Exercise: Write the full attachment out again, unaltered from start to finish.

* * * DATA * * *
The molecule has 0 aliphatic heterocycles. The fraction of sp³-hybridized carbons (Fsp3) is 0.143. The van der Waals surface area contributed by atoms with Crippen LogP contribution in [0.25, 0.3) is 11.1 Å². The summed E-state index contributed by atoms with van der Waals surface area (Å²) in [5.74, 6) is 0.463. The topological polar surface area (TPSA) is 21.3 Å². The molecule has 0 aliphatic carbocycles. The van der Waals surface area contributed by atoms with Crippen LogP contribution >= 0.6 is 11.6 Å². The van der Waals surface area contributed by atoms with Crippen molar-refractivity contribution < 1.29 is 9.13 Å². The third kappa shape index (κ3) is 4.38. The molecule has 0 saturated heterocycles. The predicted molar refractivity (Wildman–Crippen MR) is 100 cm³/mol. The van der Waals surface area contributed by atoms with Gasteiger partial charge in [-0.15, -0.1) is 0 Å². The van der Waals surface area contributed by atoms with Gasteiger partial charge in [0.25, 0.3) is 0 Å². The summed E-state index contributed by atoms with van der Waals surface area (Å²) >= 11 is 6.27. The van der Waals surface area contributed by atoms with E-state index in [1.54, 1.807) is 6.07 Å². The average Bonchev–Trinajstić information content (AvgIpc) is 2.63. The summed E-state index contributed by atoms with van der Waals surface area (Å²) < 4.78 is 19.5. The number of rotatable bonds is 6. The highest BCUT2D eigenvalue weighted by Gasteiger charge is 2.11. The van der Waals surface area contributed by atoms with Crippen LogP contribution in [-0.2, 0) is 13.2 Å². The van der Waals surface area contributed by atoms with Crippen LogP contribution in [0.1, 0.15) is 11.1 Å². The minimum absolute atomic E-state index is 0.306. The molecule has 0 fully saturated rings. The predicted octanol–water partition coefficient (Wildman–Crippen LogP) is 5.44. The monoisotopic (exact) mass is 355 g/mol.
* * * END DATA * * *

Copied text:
The molecule has 0 aliphatic heterocycles. The fraction of sp³-hybridized carbons (Fsp3) is 0.143. The van der Waals surface area contributed by atoms with Crippen LogP contribution in [0.25, 0.3) is 11.1 Å². The summed E-state index contributed by atoms with van der Waals surface area (Å²) in [5.74, 6) is 0.463. The topological polar surface area (TPSA) is 21.3 Å². The molecule has 0 aliphatic carbocycles. The van der Waals surface area contributed by atoms with Crippen LogP contribution >= 0.6 is 11.6 Å². The van der Waals surface area contributed by atoms with Crippen molar-refractivity contribution < 1.29 is 9.13 Å². The third kappa shape index (κ3) is 4.38. The molecule has 0 saturated heterocycles. The predicted molar refractivity (Wildman–Crippen MR) is 100 cm³/mol. The van der Waals surface area contributed by atoms with Gasteiger partial charge in [-0.15, -0.1) is 0 Å². The van der Waals surface area contributed by atoms with Gasteiger partial charge in [0.25, 0.3) is 0 Å². The summed E-state index contributed by atoms with van der Waals surface area (Å²) >= 11 is 6.27. The van der Waals surface area contributed by atoms with E-state index in [1.54, 1.807) is 6.07 Å². The average Bonchev–Trinajstić information content (AvgIpc) is 2.63. The summed E-state index contributed by atoms with van der Waals surface area (Å²) < 4.78 is 19.5. The number of rotatable bonds is 6. The highest BCUT2D eigenvalue weighted by Gasteiger charge is 2.11. The van der Waals surface area contributed by atoms with Crippen LogP contribution in [-0.2, 0) is 13.2 Å². The van der Waals surface area contributed by atoms with Crippen LogP contribution in [0.1, 0.15) is 11.1 Å². The minimum absolute atomic E-state index is 0.306. The molecule has 0 fully saturated rings. The predicted octanol–water partition coefficient (Wildman–Crippen LogP) is 5.44. The monoisotopic (exact) mass is 355 g/mol.